I have not wanted to visit Ground Zero, the museum or any of it. I used to know people there. I delivered pastry to Windows on the World and knew the whole kitchen staff there in the early 90s, along with people from Marsh & McLennan and Cantor Fitzgerald. I knew the elevator operators and the security guys. They would let me park my truck in front of Tower 1, even though I wasn’t supposed to. I remember driving to the Trade Center in 1993 and having to turn back because the freight garage I used had been bombed. I knew the guys down there, as well.
I have had no desire to return, but I had a plan. I figured that I would one day move away from Manhattan, something that may still happen. My plan was to have everything in place and, the day before I left, I would go down to the memorial and say my goodbyes, then leave town. It seemed like something I had to do.
Just a few weeks ago, I was on my bike and discovered a stretch of Greenwich Street that reopened for the first time in years. I was intrigued, so I rode down it and there, just on the right, was the memorial. I hesitated, then rolled up to the sidewalk and walked to the guardrail, where I looked long and hard at the south tower memorial pool. They did a good job with it. I don’t know why I was surprised at how big that footprint is, but it had gotten smaller in my head over the years. It was the first time in 20 years that I was there, even though I have driven and bicycled past the spot hundreds of times.
I don’t think I could forget any of it if I tried. The ability to forget things is a critical one in life, but I could not, nor do I desire to forget that day or the way I felt. I’m not sure I have the ability to control something that big. Varlam Shalamov, a gulag survivor, famously said, “A human being survives by his ability to forget. Memory is always ready to blot out the bad and retain only the good.”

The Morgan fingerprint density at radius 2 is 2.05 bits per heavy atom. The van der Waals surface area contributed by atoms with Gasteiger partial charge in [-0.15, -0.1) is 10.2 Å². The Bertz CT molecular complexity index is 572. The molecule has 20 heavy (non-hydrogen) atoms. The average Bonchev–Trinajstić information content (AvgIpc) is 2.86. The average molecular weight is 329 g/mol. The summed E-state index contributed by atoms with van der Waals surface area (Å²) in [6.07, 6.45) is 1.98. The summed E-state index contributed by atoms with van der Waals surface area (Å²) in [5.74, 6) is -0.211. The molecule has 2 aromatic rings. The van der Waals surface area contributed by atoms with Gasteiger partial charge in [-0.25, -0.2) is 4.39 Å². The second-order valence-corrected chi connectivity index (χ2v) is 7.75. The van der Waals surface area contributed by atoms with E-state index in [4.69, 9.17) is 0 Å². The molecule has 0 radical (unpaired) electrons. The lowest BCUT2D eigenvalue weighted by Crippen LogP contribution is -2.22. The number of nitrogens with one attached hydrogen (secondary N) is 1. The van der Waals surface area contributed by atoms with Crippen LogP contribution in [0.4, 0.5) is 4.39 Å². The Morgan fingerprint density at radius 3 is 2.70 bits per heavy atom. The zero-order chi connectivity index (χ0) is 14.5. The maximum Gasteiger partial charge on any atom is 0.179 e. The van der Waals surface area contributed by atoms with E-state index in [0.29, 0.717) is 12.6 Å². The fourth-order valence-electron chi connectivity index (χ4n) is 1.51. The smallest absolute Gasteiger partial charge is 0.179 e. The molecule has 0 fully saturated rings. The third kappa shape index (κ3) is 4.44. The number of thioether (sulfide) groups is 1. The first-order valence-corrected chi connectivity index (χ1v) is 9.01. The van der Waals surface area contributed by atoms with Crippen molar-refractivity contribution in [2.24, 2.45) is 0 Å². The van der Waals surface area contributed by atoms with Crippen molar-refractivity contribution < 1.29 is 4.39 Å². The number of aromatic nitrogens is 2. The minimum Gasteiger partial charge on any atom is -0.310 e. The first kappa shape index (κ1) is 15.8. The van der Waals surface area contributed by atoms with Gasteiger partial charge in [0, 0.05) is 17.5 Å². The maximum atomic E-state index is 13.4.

I guess I agree. I could never disagree with Mr. Shalamov. Mariano Rivera, the great Yankee closer, when asked about coming back from a blown save, said something along the lines of “You have to learn to forget yesterday.” Those were not his exact words, but that’s the gist of it. In order for life to go on, you need to be in the moment and not live in the memories of the past. It’s difficult to do that with something so huge and so awful, though.
For at least 10 years, every time I looked downtown, all I saw was a big hole in the skyline where the towers had been. When the steel went up for the new building, it helped to heal me a bit. There was no longer an empty space to remind me daily of what had been.
Can we replace a terrible memory with something new? No. Does time truly heal all wounds? Maybe. If it does, it’s by allowing life form new layers over the old wound. Sometimes, I think I can only escape the memory with physical distance. That’s probably not true, either. Forgetting is a skill and so is remembering. One day I may know what to remember and what to forget.
All photos by Paul Vlachos.
This piece first appeared in EXIT CULTURE: WORDS AND PHOTOS FROM THE OPEN ROAD. You can purchase the book on Amazon HERE.
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Paul Vlachos is a writer, photographer and filmmaker. He was born in New York City, where he currently lives. He is the author of “The Space Age Now,” released in 2020, “Breaking Gravity,” in 2021, and “Exit Culture” in 2023.